The Reluctant Author
The first award I won in elementary school was for my English work. Looking back, this is something of a surprise. Later on, my English teachers would describe my handwriting as “the trail of a messy spider crawling over a page, after a particularly rowdy party.” But at the time, my ambitions curiously included the hope to be an author, along with the usual fare of explorer, astronaut and captain of industy. I reasoned that I would still have time to write on my days off. I was an annoyingly precocious child.
Oddly enough, mathematics proved to be my real academic strength. Which was just as well. Writing to me was becoming an exercise in torture. Left-handed people should never be forced to write in fountain pen. It is a cruel and unusual punishment for us. The process of composition became agonisingly slow, as each sentence would be writ, like the Law of the Medes and Persians – with no changes permitted. Re-writing an essay would be a chore too far.
And so, I escaped into the more forgiving world of numbers and algebra, where a page of untidy activity would result in a succinct and concise proof. That is, until the day I entered the world of the trainee teacher…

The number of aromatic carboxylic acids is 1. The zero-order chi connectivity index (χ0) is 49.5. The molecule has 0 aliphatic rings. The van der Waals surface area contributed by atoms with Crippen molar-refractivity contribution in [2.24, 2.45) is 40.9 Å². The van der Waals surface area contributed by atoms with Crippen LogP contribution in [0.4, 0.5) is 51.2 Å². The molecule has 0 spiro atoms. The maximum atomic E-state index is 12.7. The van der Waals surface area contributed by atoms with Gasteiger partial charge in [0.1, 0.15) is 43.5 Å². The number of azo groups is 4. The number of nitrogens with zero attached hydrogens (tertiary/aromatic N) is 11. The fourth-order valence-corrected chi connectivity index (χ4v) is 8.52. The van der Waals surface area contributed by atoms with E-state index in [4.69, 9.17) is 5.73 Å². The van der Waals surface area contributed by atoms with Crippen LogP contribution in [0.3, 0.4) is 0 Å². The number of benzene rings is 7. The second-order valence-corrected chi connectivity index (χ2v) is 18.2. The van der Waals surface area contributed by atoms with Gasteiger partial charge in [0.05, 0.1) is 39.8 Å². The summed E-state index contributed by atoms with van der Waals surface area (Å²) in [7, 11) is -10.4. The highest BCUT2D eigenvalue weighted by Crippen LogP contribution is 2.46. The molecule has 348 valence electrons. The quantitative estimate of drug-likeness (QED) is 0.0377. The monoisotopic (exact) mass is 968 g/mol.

“You will submit four short essays of 1500 words, and one long essay of 6000 words,” we were told by our tutor. Ashen faces filled the room, with eyes like rabbits caught in a car’s headlights. Our peers from the Arts courses stammered, “B-but you can’t even write an introduction in 1500 words!” Meanwhile we mathematicians were wondering if we had ever seen as many as 6000 words in one place before.
I found my salvation in a new toy – a word-processing program. For the first time in my life, I could edit, redraft, move paragraphs around and experiment with sentence structures. I could type faster than I could write, my fingers could keep up with my thoughts, and then I could review them, discarding the chaff, improving the quality of what remained on the page. No crossings out, no painfully slow re-writes.
People sometimes ask me whether the use of information technology has any place in a creative curriculum. Just ask the left-handed kid who wants to express themselves on paper, but can’t find the time to do so.